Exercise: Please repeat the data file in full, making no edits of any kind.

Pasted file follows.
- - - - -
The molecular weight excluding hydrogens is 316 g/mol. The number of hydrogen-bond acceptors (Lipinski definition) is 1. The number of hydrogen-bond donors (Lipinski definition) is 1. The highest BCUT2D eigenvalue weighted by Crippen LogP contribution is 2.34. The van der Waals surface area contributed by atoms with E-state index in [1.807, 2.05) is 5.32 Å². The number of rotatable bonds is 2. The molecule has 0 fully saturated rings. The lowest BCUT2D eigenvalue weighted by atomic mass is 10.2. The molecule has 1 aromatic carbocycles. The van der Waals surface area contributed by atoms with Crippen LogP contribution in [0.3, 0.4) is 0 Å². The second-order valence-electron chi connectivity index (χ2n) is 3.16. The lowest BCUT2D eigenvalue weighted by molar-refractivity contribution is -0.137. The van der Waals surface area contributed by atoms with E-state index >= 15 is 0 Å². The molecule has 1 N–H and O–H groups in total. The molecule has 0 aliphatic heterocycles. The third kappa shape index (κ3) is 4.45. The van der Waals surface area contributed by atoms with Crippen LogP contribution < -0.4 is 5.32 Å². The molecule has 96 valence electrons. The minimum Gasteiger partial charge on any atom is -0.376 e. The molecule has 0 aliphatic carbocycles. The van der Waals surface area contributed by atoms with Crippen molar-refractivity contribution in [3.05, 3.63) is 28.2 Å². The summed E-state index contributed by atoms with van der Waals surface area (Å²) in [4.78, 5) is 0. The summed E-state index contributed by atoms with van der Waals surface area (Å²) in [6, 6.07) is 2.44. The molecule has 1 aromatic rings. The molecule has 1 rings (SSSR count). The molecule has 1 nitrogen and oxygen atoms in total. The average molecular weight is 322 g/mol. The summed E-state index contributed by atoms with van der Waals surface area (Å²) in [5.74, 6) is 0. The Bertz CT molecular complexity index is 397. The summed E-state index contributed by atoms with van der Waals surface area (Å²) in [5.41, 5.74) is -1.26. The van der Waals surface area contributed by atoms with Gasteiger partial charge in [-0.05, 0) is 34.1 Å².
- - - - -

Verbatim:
The molecular weight excluding hydrogens is 316 g/mol. The number of hydrogen-bond acceptors (Lipinski definition) is 1. The number of hydrogen-bond donors (Lipinski definition) is 1. The highest BCUT2D eigenvalue weighted by Crippen LogP contribution is 2.34. The van der Waals surface area contributed by atoms with E-state index in [1.807, 2.05) is 5.32 Å². The number of rotatable bonds is 2. The molecule has 0 fully saturated rings. The lowest BCUT2D eigenvalue weighted by atomic mass is 10.2. The molecule has 1 aromatic carbocycles. The van der Waals surface area contributed by atoms with Crippen LogP contribution in [0.3, 0.4) is 0 Å². The second-order valence-electron chi connectivity index (χ2n) is 3.16. The lowest BCUT2D eigenvalue weighted by molar-refractivity contribution is -0.137. The van der Waals surface area contributed by atoms with E-state index >= 15 is 0 Å². The molecule has 1 N–H and O–H groups in total. The molecule has 0 aliphatic heterocycles. The third kappa shape index (κ3) is 4.45. The van der Waals surface area contributed by atoms with Crippen LogP contribution < -0.4 is 5.32 Å². The molecule has 96 valence electrons. The minimum Gasteiger partial charge on any atom is -0.376 e. The molecule has 0 aliphatic carbocycles. The van der Waals surface area contributed by atoms with Crippen molar-refractivity contribution in [3.05, 3.63) is 28.2 Å². The summed E-state index contributed by atoms with van der Waals surface area (Å²) in [4.78, 5) is 0. The summed E-state index contributed by atoms with van der Waals surface area (Å²) in [6, 6.07) is 2.44. The molecule has 1 aromatic rings. The molecule has 1 rings (SSSR count). The molecule has 1 nitrogen and oxygen atoms in total. The average molecular weight is 322 g/mol. The summed E-state index contributed by atoms with van der Waals surface area (Å²) in [5.74, 6) is 0. The Bertz CT molecular complexity index is 397. The summed E-state index contributed by atoms with van der Waals surface area (Å²) in [5.41, 5.74) is -1.26. The van der Waals surface area contributed by atoms with Gasteiger partial charge in [-0.05, 0) is 34.1 Å².